Embracing a Servant-Leader philosophy of management, Sterne's hallmark objective, whether it's running a symphony or a community project, is to create an environment of care and goodwill for the musician-artists, board, staff, volunteers and patrons alike. Joking about being a FOOF (from one of  Ontario's fine old families), Sterne was born in Brantford, Ontario, to Francis Eddy Sterne, a chemical engineer, and Margaret Eileen Hitchon, a homemaker and a descendent of the Verity family of the Verity Plow Company that evolved eventually into farm-machinery giant Massey-Ferguson, Sterne is proud of his nation-builder agricultural background.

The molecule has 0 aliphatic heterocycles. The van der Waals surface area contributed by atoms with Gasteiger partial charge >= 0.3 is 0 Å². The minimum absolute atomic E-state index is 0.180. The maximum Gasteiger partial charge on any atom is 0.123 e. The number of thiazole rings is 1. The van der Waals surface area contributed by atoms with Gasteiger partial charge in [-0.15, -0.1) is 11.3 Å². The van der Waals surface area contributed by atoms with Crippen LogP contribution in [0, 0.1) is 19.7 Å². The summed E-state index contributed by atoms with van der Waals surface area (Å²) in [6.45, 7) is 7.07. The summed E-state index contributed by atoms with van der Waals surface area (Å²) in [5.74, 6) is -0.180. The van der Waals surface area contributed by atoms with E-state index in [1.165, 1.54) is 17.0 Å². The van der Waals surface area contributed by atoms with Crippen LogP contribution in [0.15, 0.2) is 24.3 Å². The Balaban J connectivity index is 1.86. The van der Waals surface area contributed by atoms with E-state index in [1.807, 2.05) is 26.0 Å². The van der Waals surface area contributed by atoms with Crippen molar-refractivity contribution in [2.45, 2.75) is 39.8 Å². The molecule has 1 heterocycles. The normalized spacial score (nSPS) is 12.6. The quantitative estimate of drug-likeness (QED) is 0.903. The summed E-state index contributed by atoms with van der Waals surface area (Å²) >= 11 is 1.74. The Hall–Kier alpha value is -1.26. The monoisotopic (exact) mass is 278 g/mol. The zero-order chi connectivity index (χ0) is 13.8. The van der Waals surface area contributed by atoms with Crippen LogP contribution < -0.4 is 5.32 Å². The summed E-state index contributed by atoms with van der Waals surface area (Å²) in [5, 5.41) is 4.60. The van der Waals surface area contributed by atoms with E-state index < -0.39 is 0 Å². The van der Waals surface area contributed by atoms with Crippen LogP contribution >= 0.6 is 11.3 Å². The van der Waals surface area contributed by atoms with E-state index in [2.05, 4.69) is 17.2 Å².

Although his father loved music ,“an audiophile with a large collection of records that he introduced me to,” Sterne's exposure to the business of managing symphonies across the country came about quite accidentally. “I was asked to be a volunteer usher for The Brantford Symphony and that led to [the position of] house manager which became assistant general manager and then manager.”

His roots are why Stratford and its theatre company, the largest in Canada with an annual budget close to $70 million, is such a good fit for him, he says. “I love Stratford. The community is so diverse, a mixture of agriculture and culture. I'm not just passing through.”